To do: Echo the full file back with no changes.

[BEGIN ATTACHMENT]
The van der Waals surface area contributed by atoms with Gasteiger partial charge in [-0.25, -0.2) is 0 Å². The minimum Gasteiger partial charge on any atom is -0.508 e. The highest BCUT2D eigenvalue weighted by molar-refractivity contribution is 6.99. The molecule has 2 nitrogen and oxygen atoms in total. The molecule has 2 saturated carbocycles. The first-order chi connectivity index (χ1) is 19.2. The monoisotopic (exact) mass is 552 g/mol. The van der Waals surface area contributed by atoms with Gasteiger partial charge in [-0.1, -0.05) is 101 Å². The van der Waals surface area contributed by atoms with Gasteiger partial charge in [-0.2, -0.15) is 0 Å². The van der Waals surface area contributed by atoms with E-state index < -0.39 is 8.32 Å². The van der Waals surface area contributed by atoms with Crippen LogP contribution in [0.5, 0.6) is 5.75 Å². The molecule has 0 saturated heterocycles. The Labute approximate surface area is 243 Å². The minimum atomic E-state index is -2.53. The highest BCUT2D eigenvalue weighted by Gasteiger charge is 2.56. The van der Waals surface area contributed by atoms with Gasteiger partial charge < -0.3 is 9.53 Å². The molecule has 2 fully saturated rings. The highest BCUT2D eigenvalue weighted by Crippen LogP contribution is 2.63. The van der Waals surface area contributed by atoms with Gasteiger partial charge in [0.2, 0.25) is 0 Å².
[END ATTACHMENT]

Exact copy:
The van der Waals surface area contributed by atoms with Gasteiger partial charge in [-0.25, -0.2) is 0 Å². The minimum Gasteiger partial charge on any atom is -0.508 e. The highest BCUT2D eigenvalue weighted by molar-refractivity contribution is 6.99. The molecule has 2 nitrogen and oxygen atoms in total. The molecule has 2 saturated carbocycles. The first-order chi connectivity index (χ1) is 19.2. The monoisotopic (exact) mass is 552 g/mol. The van der Waals surface area contributed by atoms with Gasteiger partial charge in [-0.1, -0.05) is 101 Å². The van der Waals surface area contributed by atoms with Gasteiger partial charge in [-0.2, -0.15) is 0 Å². The van der Waals surface area contributed by atoms with E-state index < -0.39 is 8.32 Å². The van der Waals surface area contributed by atoms with Crippen LogP contribution in [0.5, 0.6) is 5.75 Å². The molecule has 0 saturated heterocycles. The Labute approximate surface area is 243 Å². The minimum atomic E-state index is -2.53. The highest BCUT2D eigenvalue weighted by Gasteiger charge is 2.56. The van der Waals surface area contributed by atoms with Gasteiger partial charge < -0.3 is 9.53 Å². The molecule has 2 fully saturated rings. The highest BCUT2D eigenvalue weighted by Crippen LogP contribution is 2.63. The van der Waals surface area contributed by atoms with Gasteiger partial charge in [0.2, 0.25) is 0 Å².